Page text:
Lymphedema Commonly Causes Severe Swelling
Lymphedema is the term used to describe abnormal swelling in the arms, legs, face, or abdomen. It is most commonly the result of lymph node issues. This condition can be the result of removal or damage to the lymph nodes. The swelling is caused by a build-up of lymphatic fluid that is typically managed by the lymph nodes. When lymph nodes cannot function properly, lymph fluid accumulates in the areas affected by lymphatic dysfunction. Lymphedema is a long-term condition that can pose some serious health risks if left untreated. In order to prevent further health issues and adequately address the swelling, it is important to understand as much as possible about this condition and the best ways to deal with it, including potential causes, identifying symptoms, and how to avoid complications.
Causes of Lymphedema
The body’s lymphatic system plays an important role. It has the primary function of filtering and circulating lymph fluid throughout the body. As lymph fluid circulates, it collects certain waste products, viruses, and bacteria from around the body. Lymphocytes, a special type of white blood cell, then filters out these bad things and flush it from the body.
Lymph is also rich in large plasma proteins. Without proper function, these proteins cannot be filtered properly, resulting in an excessive amount of lymph fluid. Bacteria feed on this excess protein, creating a high risk for infection. Primary lymphedema is rare and has a direct link to genetic abnormalities. Secondary lymphedema, in contrast, is more common and results from damage to the lymphatic system.
Symptoms of Lymphedema
One of the most noticeable symptoms of lymphedema is the swelling, often occurring in the arms, legs, fingers and toes. Due to the swelling, an aching sensation is often felt as pressure on tissues and bones occurs. Sufferers may also experience a decrease in range of motion in the affected area. The skin may feel tight as well.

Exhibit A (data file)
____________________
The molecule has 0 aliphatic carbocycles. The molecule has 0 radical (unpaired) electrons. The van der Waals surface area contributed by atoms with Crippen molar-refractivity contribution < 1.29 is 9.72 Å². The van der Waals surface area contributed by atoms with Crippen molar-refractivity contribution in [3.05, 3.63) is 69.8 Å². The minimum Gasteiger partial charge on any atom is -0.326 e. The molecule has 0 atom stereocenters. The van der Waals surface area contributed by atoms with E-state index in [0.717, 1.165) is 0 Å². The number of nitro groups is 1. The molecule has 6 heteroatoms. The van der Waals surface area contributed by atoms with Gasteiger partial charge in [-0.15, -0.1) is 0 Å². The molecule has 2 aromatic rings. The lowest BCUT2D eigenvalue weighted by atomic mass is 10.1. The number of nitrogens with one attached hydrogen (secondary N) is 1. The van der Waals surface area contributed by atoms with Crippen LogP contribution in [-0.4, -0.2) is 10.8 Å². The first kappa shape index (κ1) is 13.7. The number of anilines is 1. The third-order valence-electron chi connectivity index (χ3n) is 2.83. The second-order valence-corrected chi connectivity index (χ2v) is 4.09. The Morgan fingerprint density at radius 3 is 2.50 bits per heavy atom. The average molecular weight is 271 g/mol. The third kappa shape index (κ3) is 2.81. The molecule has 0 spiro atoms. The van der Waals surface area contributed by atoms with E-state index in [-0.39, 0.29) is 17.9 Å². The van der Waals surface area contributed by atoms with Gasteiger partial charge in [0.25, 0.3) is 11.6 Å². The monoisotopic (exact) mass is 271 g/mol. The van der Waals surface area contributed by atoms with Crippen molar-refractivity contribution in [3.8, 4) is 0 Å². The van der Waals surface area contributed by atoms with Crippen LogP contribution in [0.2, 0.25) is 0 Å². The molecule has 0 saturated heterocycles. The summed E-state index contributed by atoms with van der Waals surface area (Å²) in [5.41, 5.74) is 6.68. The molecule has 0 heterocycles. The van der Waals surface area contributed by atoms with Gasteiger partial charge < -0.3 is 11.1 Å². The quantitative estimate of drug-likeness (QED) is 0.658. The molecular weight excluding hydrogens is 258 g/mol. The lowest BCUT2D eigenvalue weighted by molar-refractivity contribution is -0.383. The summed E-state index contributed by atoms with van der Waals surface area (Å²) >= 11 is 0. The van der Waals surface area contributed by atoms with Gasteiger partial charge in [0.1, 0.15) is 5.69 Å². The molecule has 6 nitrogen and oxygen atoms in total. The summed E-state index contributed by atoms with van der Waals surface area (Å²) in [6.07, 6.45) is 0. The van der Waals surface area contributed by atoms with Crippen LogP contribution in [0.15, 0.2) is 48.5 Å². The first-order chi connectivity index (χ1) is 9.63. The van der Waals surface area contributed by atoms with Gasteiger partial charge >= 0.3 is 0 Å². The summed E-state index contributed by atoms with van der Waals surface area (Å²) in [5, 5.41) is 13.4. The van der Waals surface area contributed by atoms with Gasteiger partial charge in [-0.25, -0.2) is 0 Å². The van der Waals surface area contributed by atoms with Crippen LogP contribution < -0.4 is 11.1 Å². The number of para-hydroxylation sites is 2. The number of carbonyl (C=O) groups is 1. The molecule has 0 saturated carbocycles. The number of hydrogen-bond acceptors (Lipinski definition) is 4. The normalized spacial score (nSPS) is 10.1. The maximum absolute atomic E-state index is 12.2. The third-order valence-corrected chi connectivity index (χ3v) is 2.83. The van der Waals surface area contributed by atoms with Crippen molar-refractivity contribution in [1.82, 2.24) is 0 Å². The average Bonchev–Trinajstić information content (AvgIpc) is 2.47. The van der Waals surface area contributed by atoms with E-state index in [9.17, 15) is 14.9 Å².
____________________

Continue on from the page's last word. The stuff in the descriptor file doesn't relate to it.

Some sufferers, or doctors, may notice other symptoms in addition to the most common ones. An increasing amount of infections, particularly in cuts and scrapes on the skin of the affected area may occur due to the increased bacterial activity. Thickening or hardening of the skin, also called fibrosis, may occur. Symptoms can range from mild to severe. For instances of lymphedema following cancer treatments, symptoms can take months to appear.
Unfortunately, lymphedema cannot be cured. Treatment efforts focus on pain and swelling control as well as prevention of complications. Common methods for reducing pain and swelling from lymphedema include wearing compression garments, manual lymph massage, and light exercising.
Compression garments are designed to provide light to moderate pressure around the entire affected area, encouraging lymph fluid to disperse out of the area. Manual lymph massage involves massaging lymph nodes near the affected area to trigger function and force lymph fluid flow. Light exercising, in conjunction with compression garments, can encourage drainage and help improve mobility. Prevention efforts are focused at reducing the risk of infection through cuts or scrapes, including regular skin cleansing and moisturizing.
It is vital to seek medical attention if abnormal swelling and infections occur. Medical staff must be able to address any issues that arise before damage occurs. Although lymphedema cannot be permanently cured, symptoms can be reduced in order to function more normally.
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